Summit season is upon us. Follow these tips from altitude expert Dr. Pete Clark to stay healthy on your next high-elevation trip.
The high-altitude diet: more carbs, less fat. Why? It takes more oxygen to burn fat (for the energy produced) compared to carbs. There’s no magic ratio, as the most important thing is to get calories on board even if you lose your appetite.
Get out of your bag
In high, cold conditions, campers tend to spend a lot of time horizontal in a tent, but that works against acclimatization. When you’re lying down, your body increases blood flow to the heart, which in turn increases fluid loss through the kidneys—basically, you pee more. This can make you dehydrated. If weather forces you inside, make hot drinks, play cards, write in your journal—and get a normal amount of sleep.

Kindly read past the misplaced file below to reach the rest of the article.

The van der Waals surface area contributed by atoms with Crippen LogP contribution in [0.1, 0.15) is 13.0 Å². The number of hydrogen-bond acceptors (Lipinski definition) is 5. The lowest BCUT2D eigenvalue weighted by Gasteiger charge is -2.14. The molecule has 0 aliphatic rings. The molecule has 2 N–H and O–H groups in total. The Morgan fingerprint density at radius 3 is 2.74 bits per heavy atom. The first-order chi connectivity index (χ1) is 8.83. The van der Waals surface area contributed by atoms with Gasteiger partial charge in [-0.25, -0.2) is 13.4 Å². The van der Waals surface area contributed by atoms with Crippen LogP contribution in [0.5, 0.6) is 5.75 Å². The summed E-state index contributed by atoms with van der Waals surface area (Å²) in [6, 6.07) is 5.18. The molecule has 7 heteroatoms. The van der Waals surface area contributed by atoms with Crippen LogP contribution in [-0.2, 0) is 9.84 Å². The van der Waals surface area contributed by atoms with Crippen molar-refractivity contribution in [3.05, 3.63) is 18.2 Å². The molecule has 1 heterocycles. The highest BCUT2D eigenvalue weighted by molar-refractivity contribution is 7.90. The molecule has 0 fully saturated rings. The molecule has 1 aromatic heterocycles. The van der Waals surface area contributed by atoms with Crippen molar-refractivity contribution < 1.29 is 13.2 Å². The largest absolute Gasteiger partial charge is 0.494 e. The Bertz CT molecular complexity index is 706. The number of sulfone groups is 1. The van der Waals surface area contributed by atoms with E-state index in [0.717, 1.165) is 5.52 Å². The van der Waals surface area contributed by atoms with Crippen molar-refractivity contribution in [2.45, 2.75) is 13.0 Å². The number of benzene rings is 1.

Drink beet juice
A recent study from the Norwegian University of Science and Technology found that nitrates in beetroot juice relax blood vessels, helping to prevent altitude illness. Add a packet of powdered Beet Boost ($30 for 10) to your water for a concentrated dose.
Note: This article was first published in the May Issue of Backpacker Magazine. See the full story online.